CAIRO – 21 April 2020: “Egypt took early steps to face the Coronavirus outbreak as the Egyptian President Abdel Fatah El-Sisi had decided to allocate LE 100 billion for a comprehensive plan for facing socio-economic implications,” Minister of International Cooperation Rania Al-Mashat said Tuesday in panel organized by the International Fund for Agricultural Development (IFAD).
Al-Mashat added that the Ministry of Heath took several measures to contain the outbreak of the virus, and the Central Bank of Egypt (CBE) adopted parallel procedures, including decreasing interest rates by 3 percent. ‘The crisis also drove structural reform relating to social protection, unofficial labor and financial inclusiveness,” she noted.
The high level virtual panel was on the significance of international developmental cooperation to face the implications of the novel Coronavirus pandemic on the agricultural sector and food security where the opening speech was delivered by IFAD President Gilbert Houngbo with 80 attendees from 19 states, including 10 ministers and 10 deputy ministers from the Near East, North Africa and Europe as well as Central Asia, in addition to representatives from the UN agencies WFP and WHO.
Moreover, Al-Mashat pointed out that Egypt put in place special programs, such as fund allocations for farmers to ensure their sound management of agricultural crops through digitalization that would ensure farmers constant knowledge of food safety standards to protect Egypts exports of fresh products and to ensure securing strategic commodities such as wheat.
Out of keenness that efforts dedicated to combating the pandemic did not cause overlooking the UNs SDGs, the Minister presented a new international development partnership narrative based on three pillars, People at the Core, Projects in Action and Purpose as the Drive, that strove to achieve sustainable development of priority in all sectors.
Concerning the agricultural sector, the Minister pointed out that the government collaborated with international organizations concerned with food security such as the UN agencies IFAD, WFP and WHO in order to conduct a quick assessment of priority requirements in support of farmers and to maintain food security for citizens. These organizations would determine their operations in Egypt based on the latters priority needs in collaboration with the Ministries of International Cooperation, Agriculture, Social Solidarity and Local Development, in addition to different governorates across Egypt.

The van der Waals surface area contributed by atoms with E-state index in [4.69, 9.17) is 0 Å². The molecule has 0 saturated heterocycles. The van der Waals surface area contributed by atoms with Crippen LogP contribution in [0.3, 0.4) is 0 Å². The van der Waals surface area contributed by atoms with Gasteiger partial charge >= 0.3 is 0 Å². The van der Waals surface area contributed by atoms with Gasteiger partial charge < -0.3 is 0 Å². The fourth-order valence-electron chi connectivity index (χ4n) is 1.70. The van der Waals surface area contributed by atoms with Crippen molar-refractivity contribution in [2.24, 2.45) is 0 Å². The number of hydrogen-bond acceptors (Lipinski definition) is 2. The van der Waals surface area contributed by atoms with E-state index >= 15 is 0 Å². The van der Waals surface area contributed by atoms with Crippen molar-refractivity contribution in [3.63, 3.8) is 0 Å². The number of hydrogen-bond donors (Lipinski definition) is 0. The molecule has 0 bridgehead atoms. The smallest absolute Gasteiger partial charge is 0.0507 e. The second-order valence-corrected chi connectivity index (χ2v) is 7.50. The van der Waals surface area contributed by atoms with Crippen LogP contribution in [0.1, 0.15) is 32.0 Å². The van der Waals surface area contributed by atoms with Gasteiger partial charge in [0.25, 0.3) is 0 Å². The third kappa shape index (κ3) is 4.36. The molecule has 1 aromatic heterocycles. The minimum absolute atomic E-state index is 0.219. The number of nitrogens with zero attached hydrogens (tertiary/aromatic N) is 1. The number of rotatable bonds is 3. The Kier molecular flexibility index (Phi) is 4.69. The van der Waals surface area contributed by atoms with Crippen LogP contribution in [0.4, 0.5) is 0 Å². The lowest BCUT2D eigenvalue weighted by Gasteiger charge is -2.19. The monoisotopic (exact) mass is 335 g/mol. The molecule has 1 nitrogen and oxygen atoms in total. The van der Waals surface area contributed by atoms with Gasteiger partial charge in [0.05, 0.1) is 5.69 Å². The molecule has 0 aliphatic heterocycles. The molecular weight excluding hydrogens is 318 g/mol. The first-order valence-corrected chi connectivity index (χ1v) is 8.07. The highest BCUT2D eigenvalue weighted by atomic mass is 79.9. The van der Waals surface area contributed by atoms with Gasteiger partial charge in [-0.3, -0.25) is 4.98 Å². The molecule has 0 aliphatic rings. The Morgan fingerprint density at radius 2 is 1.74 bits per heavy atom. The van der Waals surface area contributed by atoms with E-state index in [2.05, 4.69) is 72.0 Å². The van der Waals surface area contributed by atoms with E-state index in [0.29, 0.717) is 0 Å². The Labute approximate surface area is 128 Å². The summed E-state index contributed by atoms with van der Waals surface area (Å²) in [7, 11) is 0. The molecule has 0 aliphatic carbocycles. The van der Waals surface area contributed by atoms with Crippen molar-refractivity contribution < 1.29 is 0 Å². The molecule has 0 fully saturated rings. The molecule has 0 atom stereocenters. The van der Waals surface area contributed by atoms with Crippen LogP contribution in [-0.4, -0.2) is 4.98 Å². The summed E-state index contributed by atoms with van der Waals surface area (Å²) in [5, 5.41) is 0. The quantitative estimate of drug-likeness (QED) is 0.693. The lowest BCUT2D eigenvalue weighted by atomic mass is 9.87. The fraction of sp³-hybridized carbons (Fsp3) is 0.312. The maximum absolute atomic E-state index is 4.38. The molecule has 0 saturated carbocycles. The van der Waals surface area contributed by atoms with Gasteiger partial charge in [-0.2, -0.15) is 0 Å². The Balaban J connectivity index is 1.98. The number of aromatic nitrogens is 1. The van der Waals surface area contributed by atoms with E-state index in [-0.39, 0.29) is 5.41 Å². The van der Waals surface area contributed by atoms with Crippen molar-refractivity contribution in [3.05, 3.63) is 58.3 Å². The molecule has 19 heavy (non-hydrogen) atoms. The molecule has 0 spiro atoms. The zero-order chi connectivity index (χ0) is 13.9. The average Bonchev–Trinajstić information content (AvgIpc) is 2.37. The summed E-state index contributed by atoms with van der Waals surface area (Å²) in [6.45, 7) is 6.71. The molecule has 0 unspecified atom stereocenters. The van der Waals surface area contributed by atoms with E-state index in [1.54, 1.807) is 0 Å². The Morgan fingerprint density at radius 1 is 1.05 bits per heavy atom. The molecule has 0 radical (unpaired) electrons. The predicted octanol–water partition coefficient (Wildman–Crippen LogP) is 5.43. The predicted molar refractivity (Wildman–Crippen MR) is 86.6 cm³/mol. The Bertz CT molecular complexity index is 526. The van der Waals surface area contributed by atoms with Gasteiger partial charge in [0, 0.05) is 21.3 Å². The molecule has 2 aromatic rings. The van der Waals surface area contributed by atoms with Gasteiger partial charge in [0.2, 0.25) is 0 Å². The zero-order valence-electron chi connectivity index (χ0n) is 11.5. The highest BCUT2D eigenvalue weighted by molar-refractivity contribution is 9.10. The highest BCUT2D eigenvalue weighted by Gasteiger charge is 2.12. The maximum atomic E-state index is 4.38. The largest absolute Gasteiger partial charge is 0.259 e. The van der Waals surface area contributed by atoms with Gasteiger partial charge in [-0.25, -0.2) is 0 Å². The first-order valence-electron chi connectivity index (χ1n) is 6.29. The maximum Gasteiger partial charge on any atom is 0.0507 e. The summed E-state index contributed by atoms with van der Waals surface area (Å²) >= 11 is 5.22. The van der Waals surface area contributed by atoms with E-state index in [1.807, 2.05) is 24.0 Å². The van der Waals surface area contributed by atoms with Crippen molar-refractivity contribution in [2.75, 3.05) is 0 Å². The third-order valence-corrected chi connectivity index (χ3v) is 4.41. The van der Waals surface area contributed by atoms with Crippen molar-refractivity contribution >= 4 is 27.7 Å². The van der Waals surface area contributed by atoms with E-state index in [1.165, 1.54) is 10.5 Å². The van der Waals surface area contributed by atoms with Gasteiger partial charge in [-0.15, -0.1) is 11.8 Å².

As per regional coordination, Al-Mashat noted that Egypt was highly interested in regional integration, especially in light of its assets in the field of agriculture and its commodity market, its progress across Africa during its presidency of the African Union last year and its efforts to become a regional hub for the management of agricultural development activities in the region, which would, in turn, enhance regional cooperation.
The Minister called on international organizations such as IFAD to play an important role, not only restricted to financing, but to include providing specialized technical support, noting the importance of alleviating debt burdens on middle income states and not only poor states.
In addition, she shed light on cooperation taking place between Egypt and IFAD, especially after the latter opened a semi-regional office in Cairo lately, as Egypt is considered IFADs largest country of operations in the Far & Near East and North Africa, indicating that the regional office expedited IFADs response to the Egyptian governments priorities of inclusive agricultural development especially in the most vulnerable areas, which has positively reflected on agricultural projects in Egypt. “This will also support Egypts transfer into a regional hub for agricultural development management in the region in light of the size of cooperation between Egypt and IFAD which has reached $1.1 billion, including 14 projects, with seven million rural citizens benefiting from these projects.”
For his part, IFADs President Gilbert Houngbo referred to the four main pillars to be addressed, which were digitalization in the agricultural field, rural financing, ensuring market access and mitigating effects on the amplification of youth unemployment (and particularly rural youth), indicating that IFAD re-allocated funds for over 1000 projects in 65 states and that IFAD would be working with member state governments to provide all possible facilities and support to ensure farmers were provided the required funds for facing the economic implications of the pandemic.
On the other hand, the Director of the Near East, North Africa, Europe and Central Asia Division in IFAD Khalda Buzar reiterated that 55 million persons faced hunger threats in the region because of the pandemic, which required humanitarian and solidarity efforts by maintaining agricultural products, market access, increasing income-generation activities for the most vulnerable, especially women, while using official development assistance.
ESCWAs Secretary General Rola Dashti stressed the importance of alleviating debt burdens on middle income states and not only poor ones. She called for expedited response to maintain food security and for investment in people, especially the most vulnerable.